“Take back control” was one of the main slogans used by Brexit supporters in the United Kingdom. It could stand is as the cry for help from angry voters all around the world. In an era when increasingly complex free trade agreements or unknown EU commissioners are determining peoples’ own living conditions, voters once again yearn for borders, national legislative control and closed economies.

It’s a phenomenon that didn’t just pop up yesterday. But the rage has reached a boiling point this year, fueled by the financial and euro crises, by destabilization in the Middle East and the refugee flows it has spawned, by the rise of China and by the deindustrialization that has taken place in recent decades in many Western countries. In the Internet, this rage has found a forum where it can thrive. [Continue reading…]

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The revolt of the fragments

Kenan Malik writes: Over the past few decades, trade unions have weakened, social justice campaigns eroded, the left crumbled.

One consequence of this shift has been to lead many on the left to look to bureaucratic or managerial means of creating a more progressive society. This is one reason that the EU has become so important for many as an institution for protecting social needs and equal rights. It may also be one of the reasons for the generational division over the EU – many young people who have grown up from the 1990s onwards view the EU both as a vital component of their lives and identities and as a crucial institution for the enabling of social change.

A second consequence of the erosion of broader social movements is the creation of more fragmented, parochial, even sectarian, forms that popular disaffection increasingly takes. In an age in which there are few collective mechanisms to bind together the experiences and grievances of different groups and communities and to channel them into a common goal of social transformation, people often express their different experiences of discontent in very different ways.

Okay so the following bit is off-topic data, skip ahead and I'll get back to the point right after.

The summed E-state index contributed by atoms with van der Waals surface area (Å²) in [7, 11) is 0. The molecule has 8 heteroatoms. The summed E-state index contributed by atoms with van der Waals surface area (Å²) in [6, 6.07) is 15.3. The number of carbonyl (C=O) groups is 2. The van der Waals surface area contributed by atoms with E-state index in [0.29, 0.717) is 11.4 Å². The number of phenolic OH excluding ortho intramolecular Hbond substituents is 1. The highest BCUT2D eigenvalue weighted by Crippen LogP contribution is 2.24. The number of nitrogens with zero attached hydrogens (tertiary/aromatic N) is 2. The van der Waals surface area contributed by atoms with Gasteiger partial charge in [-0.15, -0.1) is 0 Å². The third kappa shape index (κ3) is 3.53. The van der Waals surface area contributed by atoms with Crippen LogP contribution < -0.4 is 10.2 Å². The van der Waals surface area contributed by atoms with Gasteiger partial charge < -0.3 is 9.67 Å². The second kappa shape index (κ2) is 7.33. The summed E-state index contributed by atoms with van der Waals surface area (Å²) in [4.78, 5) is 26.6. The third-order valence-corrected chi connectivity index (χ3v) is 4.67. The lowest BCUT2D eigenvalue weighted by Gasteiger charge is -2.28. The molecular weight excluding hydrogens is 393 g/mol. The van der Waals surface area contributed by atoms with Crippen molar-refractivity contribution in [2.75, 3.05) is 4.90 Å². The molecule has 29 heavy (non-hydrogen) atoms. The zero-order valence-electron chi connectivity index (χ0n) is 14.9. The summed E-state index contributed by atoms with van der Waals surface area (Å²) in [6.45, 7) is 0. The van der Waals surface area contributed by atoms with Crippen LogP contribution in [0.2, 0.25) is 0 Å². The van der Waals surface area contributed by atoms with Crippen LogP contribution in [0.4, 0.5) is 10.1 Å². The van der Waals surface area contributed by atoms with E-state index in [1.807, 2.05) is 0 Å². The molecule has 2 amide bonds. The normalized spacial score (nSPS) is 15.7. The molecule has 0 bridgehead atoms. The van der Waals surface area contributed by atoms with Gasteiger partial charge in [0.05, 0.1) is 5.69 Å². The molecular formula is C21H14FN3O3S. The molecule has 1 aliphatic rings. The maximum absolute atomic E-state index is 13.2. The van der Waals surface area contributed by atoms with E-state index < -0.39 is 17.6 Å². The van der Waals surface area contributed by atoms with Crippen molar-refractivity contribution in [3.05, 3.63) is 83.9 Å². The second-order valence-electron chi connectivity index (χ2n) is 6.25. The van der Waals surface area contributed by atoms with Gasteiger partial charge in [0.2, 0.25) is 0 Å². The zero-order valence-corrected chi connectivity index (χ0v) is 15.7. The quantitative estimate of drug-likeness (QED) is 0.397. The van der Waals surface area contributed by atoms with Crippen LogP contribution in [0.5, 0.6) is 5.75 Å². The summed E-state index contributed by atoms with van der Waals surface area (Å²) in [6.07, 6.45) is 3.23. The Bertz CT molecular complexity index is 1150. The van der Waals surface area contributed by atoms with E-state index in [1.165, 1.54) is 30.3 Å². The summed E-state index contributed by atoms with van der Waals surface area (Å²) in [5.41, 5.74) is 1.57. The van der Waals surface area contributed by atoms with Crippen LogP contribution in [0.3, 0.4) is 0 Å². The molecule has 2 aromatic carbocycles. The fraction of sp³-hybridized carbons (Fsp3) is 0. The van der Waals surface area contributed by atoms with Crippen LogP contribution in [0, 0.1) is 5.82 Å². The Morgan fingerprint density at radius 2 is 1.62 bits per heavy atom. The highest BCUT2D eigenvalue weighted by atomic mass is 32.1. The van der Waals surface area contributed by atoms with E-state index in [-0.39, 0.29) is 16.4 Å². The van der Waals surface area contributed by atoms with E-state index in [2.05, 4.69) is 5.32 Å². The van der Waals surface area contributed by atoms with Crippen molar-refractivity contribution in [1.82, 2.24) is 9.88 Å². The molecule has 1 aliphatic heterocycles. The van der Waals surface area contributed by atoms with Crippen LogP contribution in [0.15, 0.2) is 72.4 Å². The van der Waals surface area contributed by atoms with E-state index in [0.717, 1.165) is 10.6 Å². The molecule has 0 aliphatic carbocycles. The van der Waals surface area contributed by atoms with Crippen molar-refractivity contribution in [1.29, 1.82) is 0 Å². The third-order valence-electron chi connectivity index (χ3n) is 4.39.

It is against this background that much of the Brexit debate became polarized between, on the one hand, a liberal Europeanism that celebrated the managerial over the democratic, and ignored, or underplayed, the undemocratic character of EU institutions, and, on the other, a Euroscepticism that played on hostility to migrants, and that, in conflating democracy and national sovereignty, advanced a narrow, divisive notion of democracy. What was missing was the argument for a pan-European solidarity built from the bottom up, and which sought to break down national barriers through the extension of democratic institutions, not their emasculation. [Continue reading…]

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Brexit is a rejection of globalization

Larry Elliott writes: In the age of globalisation, the idea was that a more integrated Europe would collectively serve as the bulwark that nation states could no longer provide. Britain, France, Germany or Italy could not individually resist the power of trans-national capital, but the EU potentially could. The way forward was clear. Move on from a single market to a single currency, a single banking system, a single budget and eventually a single political entity.